What Is An Appeal

What Is An Appeal

What Is An Appeal?

The appellate court reviews the trial court transcript and legal filings along with written arguments presented by the appellant and appellee (who is usually the party who won at trial and is responding to the appeal). Sometimes the appellate court asks parties to appear in person for oral arguments. But an appeal is not a retrial. Nothing new can be added to the record. There is generally no new evidence, nor witnesses testifying.

During the appeal process, judges review the case for legal mistakes that may have improperly influenced the lower court’s decision. If the higher court finds enough proof of legal mistakes—such as improper exclusion or inclusion of evidence, incorrect jury instructions or ineffective legal representation—then the higher court may overrule the trial court’s decision.

In a criminal defense appeal, the appellate judges can reverse a conviction, typically ordering a new trial, but sometimes discharging the defendant entirely. In a civil appeal, the judges may reverse the lower court’s judgement or reduce a monetary damage award.

How Does the Appeal Process Work?

In the appeal process, the clock starts ticking as soon as a trial court enters a judgement. Typically, an appellant has only 30 days from that moment to file their Notice of Appeal. That’s when it’s critical to engage experienced attorney Nathan Swanson. He’ll meet with you or your loved one for free to learn about the case. Then, once you hire him, he’ll determine the best grounds for an appeal. From there, the process typically goes like this:

1. Reviewing the record.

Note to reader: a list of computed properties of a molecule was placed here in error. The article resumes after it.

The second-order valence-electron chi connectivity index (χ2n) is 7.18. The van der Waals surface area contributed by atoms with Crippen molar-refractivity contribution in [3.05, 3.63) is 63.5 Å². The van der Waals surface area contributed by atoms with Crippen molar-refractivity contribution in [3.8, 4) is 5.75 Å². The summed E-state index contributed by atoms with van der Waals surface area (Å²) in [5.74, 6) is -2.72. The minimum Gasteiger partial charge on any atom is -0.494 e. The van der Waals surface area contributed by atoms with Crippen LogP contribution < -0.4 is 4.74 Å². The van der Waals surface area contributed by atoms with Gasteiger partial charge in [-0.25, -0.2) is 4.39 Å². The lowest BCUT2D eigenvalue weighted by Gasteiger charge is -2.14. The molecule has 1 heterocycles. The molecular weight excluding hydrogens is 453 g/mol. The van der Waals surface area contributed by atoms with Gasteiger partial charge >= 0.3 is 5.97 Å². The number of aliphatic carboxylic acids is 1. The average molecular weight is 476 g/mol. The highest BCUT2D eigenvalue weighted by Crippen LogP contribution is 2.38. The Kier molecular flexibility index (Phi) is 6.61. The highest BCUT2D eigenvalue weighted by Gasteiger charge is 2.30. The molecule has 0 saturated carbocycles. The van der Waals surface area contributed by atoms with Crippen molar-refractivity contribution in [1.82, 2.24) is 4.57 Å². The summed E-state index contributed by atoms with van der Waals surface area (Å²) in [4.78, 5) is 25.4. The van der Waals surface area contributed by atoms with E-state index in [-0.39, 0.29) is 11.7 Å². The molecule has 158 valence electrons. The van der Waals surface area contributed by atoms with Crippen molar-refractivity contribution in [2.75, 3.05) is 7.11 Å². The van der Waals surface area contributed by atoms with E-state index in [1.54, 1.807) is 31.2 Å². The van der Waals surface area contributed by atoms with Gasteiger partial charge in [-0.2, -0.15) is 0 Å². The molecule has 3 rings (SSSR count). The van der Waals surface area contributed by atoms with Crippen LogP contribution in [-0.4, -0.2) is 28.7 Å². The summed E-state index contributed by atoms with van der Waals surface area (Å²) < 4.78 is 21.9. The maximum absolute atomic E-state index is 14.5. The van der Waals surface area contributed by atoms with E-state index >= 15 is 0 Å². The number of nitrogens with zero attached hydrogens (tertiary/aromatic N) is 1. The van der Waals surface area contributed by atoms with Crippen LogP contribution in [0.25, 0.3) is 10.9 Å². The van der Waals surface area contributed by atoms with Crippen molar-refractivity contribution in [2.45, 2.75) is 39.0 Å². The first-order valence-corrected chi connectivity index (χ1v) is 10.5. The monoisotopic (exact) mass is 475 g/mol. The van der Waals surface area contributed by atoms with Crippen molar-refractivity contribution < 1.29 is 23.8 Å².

Nathan Swanson scours the record of the case. He researches the court files, trial transcripts, exhibits and case law looking for errors made during trial. These help him determine grounds for appeal.

2. Writing and filing the appellate brief.

He then writes and files a comprehensive brief. This appellate brief thoroughly explains all the legal arguments he is making on your or your loved one’s behalf. This written brief will persuade judges to rule in your or your loved one’s favor.

3. Filing a reply to an opposing brief.

At this point, the opposing party’s attorney typically files an opposing brief. Then Nathan Swanson files a reply brief in response to the opposing brief.

4. Performing oral arguments.

Sometimes appellate judges request oral arguments from the attorneys. Oral arguments are Nathan Swanson’s strong suit. He relishes an opportunity to deliver well-structured oral arguments in front of panels of judges.

5. Assigning the opinion.

Finally, the appellate judges deliver their opinion on whether to affirm or reverse the trial court’s decision.

Contact Nathan Swanson Today

In the appeals process, time is of the essence, and so is experience. You need a highly qualified appeal lawyer to correct past mistakes and get you a fair shake. Award-winning lawyer Nathan Swanson is your go-to appellate attorney to help set the record straight. Contact him today for a free consultation.

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